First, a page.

g.. with STEM programs. There are going to be a lot of students who go into college who may want to be engineers and then find themselves doing something else. The reasoning may change, where they are interested in the work, but those basics are going to be a barrier either way.
- Basics as barriers or something else?
- Would it be a good thing if there were more qualified engineering gradates?
- Is engineering more difficult than medicine?
- Would it be useful to society as a whole if people had a better understanding of engineering in general?
- Would high school math and science teaching and learning be improved if these included or were linked to engineering?
- Are there high school students who could be good engineers not going into engineering? Didn’t know what engineering is? Didn’t know they needed high school pre-req courses?
Assuming that the objective is to have more engineers who meet the usual rigor and breadth of knowledge, what are some ways to prepare kids to follow that path and be successful? Working backwards, kids have to complete high school ready to be successful in the college engineering program of their choice. Most of that is required coursework and adequate SAT and/or ACT test scores for admission. However, study skills, problem solving, critical thinking and time management are essential as well.
There are studies that have looked at the relevance to test scores to success in college engineering, particularly for women and minorities. With extra introductory skill building in spatial reasoning and 3D visualization, these students go on to be as successful as their peers to had developed these skills before college.
Medicine is able to attract and keep many students who might be successful engineers based on high school course work and test scores. Many explicitly reject engineering as a college and career choice. I’m not smart enough. I’m not that good at math. Sitting alone at a computer all day pushing around numbers isn’t a job that interests me. Compared with the perceived benefits of medicine to make a difference in the lives of many people, benefiting society in general, engineering isn’t attracting many of these kids. Although most engineers work collaboratively in groups, often with customers and vendors and other disciplines, the perception of the nerdy engineer remains. Engineers are responsible for making all the stuff that ultimately benefits humanity through research and development, construction and problem solutions.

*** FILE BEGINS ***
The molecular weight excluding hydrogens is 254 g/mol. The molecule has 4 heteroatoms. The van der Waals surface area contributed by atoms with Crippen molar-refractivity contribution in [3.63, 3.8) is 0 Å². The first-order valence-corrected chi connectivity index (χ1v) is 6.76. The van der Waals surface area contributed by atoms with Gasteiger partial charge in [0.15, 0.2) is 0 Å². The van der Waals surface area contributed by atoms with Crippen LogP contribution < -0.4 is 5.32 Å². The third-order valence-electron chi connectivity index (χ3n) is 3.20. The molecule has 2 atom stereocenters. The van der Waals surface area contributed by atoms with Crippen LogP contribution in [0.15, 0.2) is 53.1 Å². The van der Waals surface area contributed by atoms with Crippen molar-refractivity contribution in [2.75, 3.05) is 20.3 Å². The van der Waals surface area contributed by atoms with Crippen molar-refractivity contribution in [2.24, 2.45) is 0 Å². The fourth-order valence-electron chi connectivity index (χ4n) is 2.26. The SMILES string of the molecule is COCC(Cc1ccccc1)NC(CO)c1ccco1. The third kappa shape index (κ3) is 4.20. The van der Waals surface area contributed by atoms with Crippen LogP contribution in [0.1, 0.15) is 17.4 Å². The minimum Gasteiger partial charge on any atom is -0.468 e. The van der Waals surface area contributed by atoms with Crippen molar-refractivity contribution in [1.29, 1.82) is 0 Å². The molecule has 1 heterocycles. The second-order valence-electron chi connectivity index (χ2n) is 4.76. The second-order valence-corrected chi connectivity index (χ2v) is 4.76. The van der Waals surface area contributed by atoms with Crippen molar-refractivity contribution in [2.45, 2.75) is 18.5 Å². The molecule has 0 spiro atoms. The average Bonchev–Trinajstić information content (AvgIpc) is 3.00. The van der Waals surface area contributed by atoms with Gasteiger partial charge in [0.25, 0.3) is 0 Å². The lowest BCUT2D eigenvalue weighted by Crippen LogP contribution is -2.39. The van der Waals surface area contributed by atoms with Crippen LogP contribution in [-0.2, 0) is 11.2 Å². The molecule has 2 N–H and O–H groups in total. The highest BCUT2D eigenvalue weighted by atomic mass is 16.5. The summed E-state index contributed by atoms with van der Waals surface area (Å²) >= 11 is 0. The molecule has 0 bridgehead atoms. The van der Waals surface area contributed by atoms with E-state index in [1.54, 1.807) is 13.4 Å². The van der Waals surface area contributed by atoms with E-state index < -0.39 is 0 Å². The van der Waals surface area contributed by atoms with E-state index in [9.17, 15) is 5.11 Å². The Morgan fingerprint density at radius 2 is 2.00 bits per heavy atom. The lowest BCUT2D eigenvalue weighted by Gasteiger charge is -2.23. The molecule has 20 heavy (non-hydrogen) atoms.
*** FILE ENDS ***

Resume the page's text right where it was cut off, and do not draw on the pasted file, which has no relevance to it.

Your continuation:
The Engineering Design Process is a great model for lifelong learning and general real life problem solving. These are valuable life skills presented in context. Could introducing engineering as a framework for science and math in primary and middle school change the perception and readiness for future engineers? It can’t hurt. Let’s find out.
Including a big helping of “the way things work” would be great. Start with interesting things, then dig into the math and science involved. The engineering design process is a better framework for routine problem solving than the scientific method. There is a lot of emphasis on problem based learning that sort of uses the process.
Some of the science and math curriculum could be tweaked to be more engineering-centric. Adding an application example to the basic concepts like the water cycle, force, energy, waves, planets, plants, animals even. It doesn’t need to be too complex – more about awareness and connections. That would be a good start.
Very few k-5 classroom teachers were math or science majors. Some schools have a separate science teacher. By middle school, teachers have to have subject qualifications, usually including degrees in the subjects they teach. Few if any have engineering degrees.
K-8 teachers are willing to try adding or substituting some engineering into regular course work. This will be a mash-up with how things work, simple machines, engineering design process for problem solving into upcoming science lessons. There will be some questions about how to make some of these connections.